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Police survey shows despair at ICT services

10/10/18

UKA Correspondent

Only half of the UK’s police officers and staff have said they can rely on information held on their forces’ computer systems, according to the results of a survey sponsored by the Police Federation.

Coppers seen from behind

The annual Police ICT User Survey, run by police advisory service CoPaCC, found that just 50% feel they can rely on the systems and 65% are able to access a computer at work when needed.

Other findings in the survey – which prompted responses from nearly 4,000 participants from 48 police forces – included that 63% were unhappy with the quality and timing of training to use the equipment, and 55% were not happy with their force’s overall ICT.

In addition, only 30% felt that their force had invested wisely in technology, and a mere 2% were completely satisfied with their ICT services.

Among the complaints were having to use up to 20 different databases with an equal number of passwords and user names, and having to return to a police station after every incident to complete updates.

Not a pretty picture

Simon Kempton, technology lead for the Police Federation of England and Wales, said: “The overall picture is not a pretty one with officers trying to fight crime with out-of-date equipment which is not even compatible with the systems used in neighbouring forces.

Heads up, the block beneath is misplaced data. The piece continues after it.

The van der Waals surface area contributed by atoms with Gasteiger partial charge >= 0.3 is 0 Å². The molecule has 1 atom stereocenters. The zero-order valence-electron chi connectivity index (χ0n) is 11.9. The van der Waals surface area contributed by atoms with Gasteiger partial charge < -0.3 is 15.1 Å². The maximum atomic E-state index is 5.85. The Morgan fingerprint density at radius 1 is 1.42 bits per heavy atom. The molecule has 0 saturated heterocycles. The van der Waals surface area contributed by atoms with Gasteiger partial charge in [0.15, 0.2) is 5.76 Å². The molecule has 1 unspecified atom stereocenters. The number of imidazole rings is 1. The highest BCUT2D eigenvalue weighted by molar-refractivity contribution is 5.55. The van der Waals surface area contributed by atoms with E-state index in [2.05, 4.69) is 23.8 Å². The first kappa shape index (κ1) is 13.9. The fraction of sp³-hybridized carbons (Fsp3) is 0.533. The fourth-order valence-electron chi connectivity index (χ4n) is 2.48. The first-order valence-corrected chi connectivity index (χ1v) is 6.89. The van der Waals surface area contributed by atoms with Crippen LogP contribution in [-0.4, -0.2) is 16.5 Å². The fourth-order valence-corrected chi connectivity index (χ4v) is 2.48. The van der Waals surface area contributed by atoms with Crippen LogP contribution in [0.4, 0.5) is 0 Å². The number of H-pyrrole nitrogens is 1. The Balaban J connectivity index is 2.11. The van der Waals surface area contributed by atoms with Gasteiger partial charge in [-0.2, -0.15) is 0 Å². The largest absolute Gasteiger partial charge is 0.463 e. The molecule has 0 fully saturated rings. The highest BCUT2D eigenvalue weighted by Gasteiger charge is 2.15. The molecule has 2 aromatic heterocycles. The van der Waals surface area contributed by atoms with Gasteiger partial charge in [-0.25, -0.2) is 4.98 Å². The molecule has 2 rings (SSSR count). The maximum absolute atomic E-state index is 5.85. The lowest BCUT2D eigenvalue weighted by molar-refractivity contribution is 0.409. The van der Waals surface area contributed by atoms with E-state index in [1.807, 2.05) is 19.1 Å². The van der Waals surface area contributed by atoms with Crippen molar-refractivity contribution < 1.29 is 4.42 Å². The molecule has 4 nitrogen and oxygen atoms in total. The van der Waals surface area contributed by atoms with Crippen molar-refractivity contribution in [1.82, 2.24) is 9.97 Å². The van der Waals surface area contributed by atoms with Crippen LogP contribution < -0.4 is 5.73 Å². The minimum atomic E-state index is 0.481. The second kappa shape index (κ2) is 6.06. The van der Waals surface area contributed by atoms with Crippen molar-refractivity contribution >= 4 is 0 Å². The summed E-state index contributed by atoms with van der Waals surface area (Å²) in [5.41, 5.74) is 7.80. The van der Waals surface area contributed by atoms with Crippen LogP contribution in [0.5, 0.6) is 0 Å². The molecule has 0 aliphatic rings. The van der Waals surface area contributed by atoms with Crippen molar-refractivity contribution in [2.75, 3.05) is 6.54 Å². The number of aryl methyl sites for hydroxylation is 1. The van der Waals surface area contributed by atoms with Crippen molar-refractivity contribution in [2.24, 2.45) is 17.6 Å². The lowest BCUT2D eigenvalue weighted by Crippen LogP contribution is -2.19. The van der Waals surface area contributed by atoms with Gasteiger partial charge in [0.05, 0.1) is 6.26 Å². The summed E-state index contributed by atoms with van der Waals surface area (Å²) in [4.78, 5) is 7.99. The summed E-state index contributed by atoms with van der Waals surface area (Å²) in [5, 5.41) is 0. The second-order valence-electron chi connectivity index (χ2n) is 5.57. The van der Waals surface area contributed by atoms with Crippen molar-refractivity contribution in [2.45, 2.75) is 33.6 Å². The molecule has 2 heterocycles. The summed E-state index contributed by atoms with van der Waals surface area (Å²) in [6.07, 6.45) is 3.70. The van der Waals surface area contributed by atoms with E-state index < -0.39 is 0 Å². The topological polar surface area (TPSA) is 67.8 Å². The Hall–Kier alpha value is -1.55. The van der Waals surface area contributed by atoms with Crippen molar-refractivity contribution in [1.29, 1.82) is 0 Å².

“Procurement is also a massive issue, with millions being wasted on the wrong equipment. As one superintendent in the survey puts it, they take years developing systems which too often fail to deliver when off the shelf products would do in 80-90% of cases right away.

“Poor training provision is another problem area, as is pointless duplication with officers forced to input the same data multiple times on separate systems. In 2018, when we are surrounded by virtual reality products, people are using driverless cars and robots are carrying out life saving operations, this lack of joined up functionality in policing is a disgrace.”

He also said that in many cases senior officers have access to better equipment and get their problems seen to more quickly.

Image from GOV.UK, Open Government Licence v3.0

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